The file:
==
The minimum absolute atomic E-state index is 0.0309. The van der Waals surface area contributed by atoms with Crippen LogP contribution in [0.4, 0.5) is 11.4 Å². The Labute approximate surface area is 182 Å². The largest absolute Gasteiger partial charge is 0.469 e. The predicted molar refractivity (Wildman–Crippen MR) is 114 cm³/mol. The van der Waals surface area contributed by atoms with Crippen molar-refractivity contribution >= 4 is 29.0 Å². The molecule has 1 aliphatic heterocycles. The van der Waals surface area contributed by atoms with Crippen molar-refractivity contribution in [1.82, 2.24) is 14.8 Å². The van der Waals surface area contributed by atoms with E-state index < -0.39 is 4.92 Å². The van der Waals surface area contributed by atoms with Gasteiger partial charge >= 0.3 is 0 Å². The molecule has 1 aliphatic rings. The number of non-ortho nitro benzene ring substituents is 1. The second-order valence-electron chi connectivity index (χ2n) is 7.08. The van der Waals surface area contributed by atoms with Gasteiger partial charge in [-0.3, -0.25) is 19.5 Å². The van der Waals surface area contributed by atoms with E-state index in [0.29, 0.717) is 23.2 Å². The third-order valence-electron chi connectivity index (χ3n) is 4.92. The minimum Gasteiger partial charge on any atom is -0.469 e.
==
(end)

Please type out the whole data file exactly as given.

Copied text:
The minimum absolute atomic E-state index is 0.0309. The van der Waals surface area contributed by atoms with Crippen LogP contribution in [0.4, 0.5) is 11.4 Å². The Labute approximate surface area is 182 Å². The largest absolute Gasteiger partial charge is 0.469 e. The predicted molar refractivity (Wildman–Crippen MR) is 114 cm³/mol. The van der Waals surface area contributed by atoms with Crippen molar-refractivity contribution >= 4 is 29.0 Å². The molecule has 1 aliphatic heterocycles. The van der Waals surface area contributed by atoms with Crippen molar-refractivity contribution in [1.82, 2.24) is 14.8 Å². The van der Waals surface area contributed by atoms with E-state index < -0.39 is 4.92 Å². The van der Waals surface area contributed by atoms with Gasteiger partial charge >= 0.3 is 0 Å². The molecule has 1 aliphatic rings. The number of non-ortho nitro benzene ring substituents is 1. The second-order valence-electron chi connectivity index (χ2n) is 7.08. The van der Waals surface area contributed by atoms with Gasteiger partial charge in [-0.3, -0.25) is 19.5 Å². The van der Waals surface area contributed by atoms with E-state index in [0.29, 0.717) is 23.2 Å². The third-order valence-electron chi connectivity index (χ3n) is 4.92. The minimum Gasteiger partial charge on any atom is -0.469 e.